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pp. 243-245

Throughout this book, we use the terms Asian and Asian American interchangeably. This use does not intend to imply an indelible groupness to our sample as defined by essential and shared biological traits or even unique geographic origins. Although it is true that Asian Americans constitute...

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Appendix B | Survey Instrument

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pp. 246-285

The 2008 NAAS was a comprehensive interview that included questions about political behavior and attitudes as well as personal experiences in immigration to the United States. Although a relatively long survey, the NAAS is similar to other social and political surveys such as the American...

Appendix C | Additional Bivariate Tables

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pp. 286-288

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Appendix D | Multivariate Models of Participation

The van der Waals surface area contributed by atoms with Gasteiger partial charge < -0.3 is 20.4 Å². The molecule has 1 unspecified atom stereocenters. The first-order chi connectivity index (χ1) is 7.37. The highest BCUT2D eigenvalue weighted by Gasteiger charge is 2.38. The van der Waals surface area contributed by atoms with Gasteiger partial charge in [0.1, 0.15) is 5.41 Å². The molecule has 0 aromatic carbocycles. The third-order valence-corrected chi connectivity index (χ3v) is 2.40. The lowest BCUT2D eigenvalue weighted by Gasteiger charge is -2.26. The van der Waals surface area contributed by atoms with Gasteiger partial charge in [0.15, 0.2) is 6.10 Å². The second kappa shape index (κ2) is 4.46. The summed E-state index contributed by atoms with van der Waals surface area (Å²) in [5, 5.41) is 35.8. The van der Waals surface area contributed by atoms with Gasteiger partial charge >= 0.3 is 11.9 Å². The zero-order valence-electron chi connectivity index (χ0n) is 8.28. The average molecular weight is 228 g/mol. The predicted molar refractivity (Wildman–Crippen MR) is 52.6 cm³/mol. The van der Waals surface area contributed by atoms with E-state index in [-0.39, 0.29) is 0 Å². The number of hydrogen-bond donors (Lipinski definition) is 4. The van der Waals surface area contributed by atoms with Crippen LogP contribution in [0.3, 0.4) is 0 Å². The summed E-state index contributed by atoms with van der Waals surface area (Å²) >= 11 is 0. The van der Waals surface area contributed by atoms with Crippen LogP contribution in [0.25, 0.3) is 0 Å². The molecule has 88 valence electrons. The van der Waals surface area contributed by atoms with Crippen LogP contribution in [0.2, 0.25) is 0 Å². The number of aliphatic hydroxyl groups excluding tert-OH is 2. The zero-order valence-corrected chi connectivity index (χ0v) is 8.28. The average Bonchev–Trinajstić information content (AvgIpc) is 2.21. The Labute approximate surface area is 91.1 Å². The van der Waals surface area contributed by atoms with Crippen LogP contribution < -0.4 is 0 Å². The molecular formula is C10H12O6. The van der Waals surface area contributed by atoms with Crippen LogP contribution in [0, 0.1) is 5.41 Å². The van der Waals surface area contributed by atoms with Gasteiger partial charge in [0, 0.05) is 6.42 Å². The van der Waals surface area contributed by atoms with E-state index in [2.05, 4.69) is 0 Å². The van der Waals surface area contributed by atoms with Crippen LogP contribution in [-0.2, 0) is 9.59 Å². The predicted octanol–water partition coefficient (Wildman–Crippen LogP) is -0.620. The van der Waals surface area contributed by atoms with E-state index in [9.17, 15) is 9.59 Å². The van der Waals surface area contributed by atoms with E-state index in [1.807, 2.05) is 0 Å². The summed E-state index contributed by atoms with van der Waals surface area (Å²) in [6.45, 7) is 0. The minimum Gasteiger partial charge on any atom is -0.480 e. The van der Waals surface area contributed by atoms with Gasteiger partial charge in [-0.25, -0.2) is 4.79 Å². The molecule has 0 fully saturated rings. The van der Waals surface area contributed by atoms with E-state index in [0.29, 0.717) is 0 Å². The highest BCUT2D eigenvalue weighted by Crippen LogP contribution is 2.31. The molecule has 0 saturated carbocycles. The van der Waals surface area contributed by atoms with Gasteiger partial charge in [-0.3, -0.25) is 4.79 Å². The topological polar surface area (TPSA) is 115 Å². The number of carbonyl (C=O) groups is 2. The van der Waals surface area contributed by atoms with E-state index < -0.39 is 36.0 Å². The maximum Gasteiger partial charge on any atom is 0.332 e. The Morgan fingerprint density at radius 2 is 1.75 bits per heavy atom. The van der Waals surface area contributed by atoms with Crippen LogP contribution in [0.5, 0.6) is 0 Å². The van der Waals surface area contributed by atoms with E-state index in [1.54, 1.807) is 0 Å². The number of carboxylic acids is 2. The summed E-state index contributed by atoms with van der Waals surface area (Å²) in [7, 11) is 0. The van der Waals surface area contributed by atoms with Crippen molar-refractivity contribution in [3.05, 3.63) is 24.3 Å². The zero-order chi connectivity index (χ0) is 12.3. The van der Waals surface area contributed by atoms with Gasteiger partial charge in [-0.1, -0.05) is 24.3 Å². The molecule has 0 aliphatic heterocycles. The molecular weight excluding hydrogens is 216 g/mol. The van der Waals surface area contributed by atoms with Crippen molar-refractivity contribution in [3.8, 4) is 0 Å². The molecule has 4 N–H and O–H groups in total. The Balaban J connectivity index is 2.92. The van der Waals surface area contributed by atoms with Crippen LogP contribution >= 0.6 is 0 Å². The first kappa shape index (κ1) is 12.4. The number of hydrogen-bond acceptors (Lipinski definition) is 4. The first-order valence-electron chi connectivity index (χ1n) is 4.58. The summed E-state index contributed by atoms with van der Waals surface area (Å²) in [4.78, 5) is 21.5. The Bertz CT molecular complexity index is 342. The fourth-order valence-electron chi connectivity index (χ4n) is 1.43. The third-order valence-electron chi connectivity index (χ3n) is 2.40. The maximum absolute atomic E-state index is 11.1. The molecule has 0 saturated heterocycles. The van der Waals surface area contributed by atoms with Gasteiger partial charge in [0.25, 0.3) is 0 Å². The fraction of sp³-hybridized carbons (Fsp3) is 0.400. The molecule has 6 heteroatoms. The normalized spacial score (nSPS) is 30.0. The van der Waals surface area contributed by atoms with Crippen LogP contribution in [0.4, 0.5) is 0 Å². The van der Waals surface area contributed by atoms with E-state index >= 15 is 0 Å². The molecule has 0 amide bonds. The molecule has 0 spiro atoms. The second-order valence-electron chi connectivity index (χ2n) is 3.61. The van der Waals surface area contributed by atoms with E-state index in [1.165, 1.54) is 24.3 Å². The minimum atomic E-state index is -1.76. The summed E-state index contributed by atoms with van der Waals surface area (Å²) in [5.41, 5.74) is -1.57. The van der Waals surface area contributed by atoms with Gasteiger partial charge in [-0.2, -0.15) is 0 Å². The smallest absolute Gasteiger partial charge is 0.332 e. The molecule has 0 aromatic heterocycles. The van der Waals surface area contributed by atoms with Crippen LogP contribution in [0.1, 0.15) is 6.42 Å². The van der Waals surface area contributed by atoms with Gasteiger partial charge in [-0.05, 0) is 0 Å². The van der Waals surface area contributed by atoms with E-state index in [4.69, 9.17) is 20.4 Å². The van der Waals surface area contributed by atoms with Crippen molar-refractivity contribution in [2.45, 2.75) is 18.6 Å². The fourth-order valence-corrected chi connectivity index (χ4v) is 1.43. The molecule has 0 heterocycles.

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pp. 289-292

In specifying our models of political participation, we are confronted with several choices that entail trade-offs between telling a simpler story with basic statistical techniques and few assumptions, or a more complicated story where the pathways to participation vary by activity and perhaps...

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Appendix E | Stages of Participation

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pp. 293-301

Past studies of voter participation often distinguish multivariate results at different stages such as citizenship, registration, and voting (Wolfinger and Rosenstone 1980; DeSipio 1996; Lien 2001). We advance this analysis one step by looking at participation beyond voting to systematically assess...

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Appendix F | Survey Design

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pp. 302-314

This technical appendix provides details about survey methods, including the design of the sampling frame, the interview method and questionnaire, and the weighting technique used to relate our final interview sample to the characteristics of the Asian American population as...

Notes

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pp. 315-325

References

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pp. 327-356

Index

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pp. 357-372